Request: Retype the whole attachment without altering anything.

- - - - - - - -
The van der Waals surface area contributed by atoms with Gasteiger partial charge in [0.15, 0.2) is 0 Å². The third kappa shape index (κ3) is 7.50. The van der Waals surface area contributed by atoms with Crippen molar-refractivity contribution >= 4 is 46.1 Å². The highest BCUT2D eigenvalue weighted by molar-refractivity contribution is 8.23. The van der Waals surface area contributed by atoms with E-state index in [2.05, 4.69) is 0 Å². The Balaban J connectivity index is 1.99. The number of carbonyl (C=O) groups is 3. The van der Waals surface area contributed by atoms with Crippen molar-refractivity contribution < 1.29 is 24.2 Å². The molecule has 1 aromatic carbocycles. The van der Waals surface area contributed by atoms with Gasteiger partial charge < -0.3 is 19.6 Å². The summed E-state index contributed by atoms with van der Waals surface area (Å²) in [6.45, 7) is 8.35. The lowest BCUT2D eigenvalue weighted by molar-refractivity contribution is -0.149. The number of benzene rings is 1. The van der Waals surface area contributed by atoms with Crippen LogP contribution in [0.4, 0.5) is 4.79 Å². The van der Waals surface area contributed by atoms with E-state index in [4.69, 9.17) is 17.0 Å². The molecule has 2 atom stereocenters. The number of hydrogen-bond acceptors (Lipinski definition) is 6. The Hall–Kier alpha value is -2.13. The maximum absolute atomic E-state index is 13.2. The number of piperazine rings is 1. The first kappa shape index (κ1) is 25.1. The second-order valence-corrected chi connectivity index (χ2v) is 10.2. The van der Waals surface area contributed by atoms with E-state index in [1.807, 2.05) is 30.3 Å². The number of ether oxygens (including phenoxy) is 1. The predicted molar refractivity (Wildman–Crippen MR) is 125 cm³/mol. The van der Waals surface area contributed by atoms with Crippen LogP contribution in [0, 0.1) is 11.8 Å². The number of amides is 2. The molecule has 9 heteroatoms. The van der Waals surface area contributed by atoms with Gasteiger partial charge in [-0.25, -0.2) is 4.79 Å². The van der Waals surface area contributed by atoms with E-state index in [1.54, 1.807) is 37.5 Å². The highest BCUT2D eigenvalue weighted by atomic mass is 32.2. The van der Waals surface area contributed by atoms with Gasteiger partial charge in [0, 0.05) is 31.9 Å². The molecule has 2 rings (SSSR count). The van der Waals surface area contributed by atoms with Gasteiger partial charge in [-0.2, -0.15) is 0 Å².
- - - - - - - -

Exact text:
The van der Waals surface area contributed by atoms with Gasteiger partial charge in [0.15, 0.2) is 0 Å². The third kappa shape index (κ3) is 7.50. The van der Waals surface area contributed by atoms with Crippen molar-refractivity contribution >= 4 is 46.1 Å². The highest BCUT2D eigenvalue weighted by molar-refractivity contribution is 8.23. The van der Waals surface area contributed by atoms with E-state index in [2.05, 4.69) is 0 Å². The Balaban J connectivity index is 1.99. The number of carbonyl (C=O) groups is 3. The van der Waals surface area contributed by atoms with Crippen molar-refractivity contribution < 1.29 is 24.2 Å². The molecule has 1 aromatic carbocycles. The van der Waals surface area contributed by atoms with Gasteiger partial charge < -0.3 is 19.6 Å². The summed E-state index contributed by atoms with van der Waals surface area (Å²) in [6.45, 7) is 8.35. The lowest BCUT2D eigenvalue weighted by molar-refractivity contribution is -0.149. The number of benzene rings is 1. The van der Waals surface area contributed by atoms with Crippen LogP contribution in [0.4, 0.5) is 4.79 Å². The van der Waals surface area contributed by atoms with E-state index in [4.69, 9.17) is 17.0 Å². The molecule has 2 atom stereocenters. The number of hydrogen-bond acceptors (Lipinski definition) is 6. The Hall–Kier alpha value is -2.13. The maximum absolute atomic E-state index is 13.2. The number of piperazine rings is 1. The first kappa shape index (κ1) is 25.1. The second-order valence-corrected chi connectivity index (χ2v) is 10.2. The van der Waals surface area contributed by atoms with E-state index in [1.807, 2.05) is 30.3 Å². The number of ether oxygens (including phenoxy) is 1. The predicted molar refractivity (Wildman–Crippen MR) is 125 cm³/mol. The van der Waals surface area contributed by atoms with Crippen LogP contribution in [0, 0.1) is 11.8 Å². The number of amides is 2. The molecule has 9 heteroatoms. The van der Waals surface area contributed by atoms with Gasteiger partial charge in [-0.25, -0.2) is 4.79 Å². The van der Waals surface area contributed by atoms with E-state index in [1.54, 1.807) is 37.5 Å². The highest BCUT2D eigenvalue weighted by atomic mass is 32.2. The van der Waals surface area contributed by atoms with Gasteiger partial charge in [0, 0.05) is 31.9 Å². The molecule has 2 rings (SSSR count). The van der Waals surface area contributed by atoms with Gasteiger partial charge in [-0.2, -0.15) is 0 Å².